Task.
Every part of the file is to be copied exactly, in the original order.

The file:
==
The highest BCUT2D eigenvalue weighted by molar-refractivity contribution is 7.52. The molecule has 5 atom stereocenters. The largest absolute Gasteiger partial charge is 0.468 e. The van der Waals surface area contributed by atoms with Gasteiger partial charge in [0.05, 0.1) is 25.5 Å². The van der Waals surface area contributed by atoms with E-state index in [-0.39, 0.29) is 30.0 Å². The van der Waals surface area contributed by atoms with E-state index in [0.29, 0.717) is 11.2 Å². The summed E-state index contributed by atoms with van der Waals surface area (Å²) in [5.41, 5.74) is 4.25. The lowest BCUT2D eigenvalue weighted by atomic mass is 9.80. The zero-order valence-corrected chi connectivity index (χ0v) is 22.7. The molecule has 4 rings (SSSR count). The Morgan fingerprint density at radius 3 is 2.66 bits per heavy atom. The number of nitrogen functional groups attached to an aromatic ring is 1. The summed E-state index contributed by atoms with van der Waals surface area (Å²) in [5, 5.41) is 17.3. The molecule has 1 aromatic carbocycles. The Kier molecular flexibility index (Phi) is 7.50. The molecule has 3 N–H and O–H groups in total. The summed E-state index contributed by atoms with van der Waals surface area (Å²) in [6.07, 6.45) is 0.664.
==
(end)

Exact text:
The highest BCUT2D eigenvalue weighted by molar-refractivity contribution is 7.52. The molecule has 5 atom stereocenters. The largest absolute Gasteiger partial charge is 0.468 e. The van der Waals surface area contributed by atoms with Gasteiger partial charge in [0.05, 0.1) is 25.5 Å². The van der Waals surface area contributed by atoms with E-state index in [-0.39, 0.29) is 30.0 Å². The van der Waals surface area contributed by atoms with E-state index in [0.29, 0.717) is 11.2 Å². The summed E-state index contributed by atoms with van der Waals surface area (Å²) in [5.41, 5.74) is 4.25. The lowest BCUT2D eigenvalue weighted by atomic mass is 9.80. The zero-order valence-corrected chi connectivity index (χ0v) is 22.7. The molecule has 4 rings (SSSR count). The Morgan fingerprint density at radius 3 is 2.66 bits per heavy atom. The number of nitrogen functional groups attached to an aromatic ring is 1. The summed E-state index contributed by atoms with van der Waals surface area (Å²) in [5, 5.41) is 17.3. The molecule has 1 aromatic carbocycles. The Kier molecular flexibility index (Phi) is 7.50. The molecule has 3 N–H and O–H groups in total. The summed E-state index contributed by atoms with van der Waals surface area (Å²) in [6.07, 6.45) is 0.664.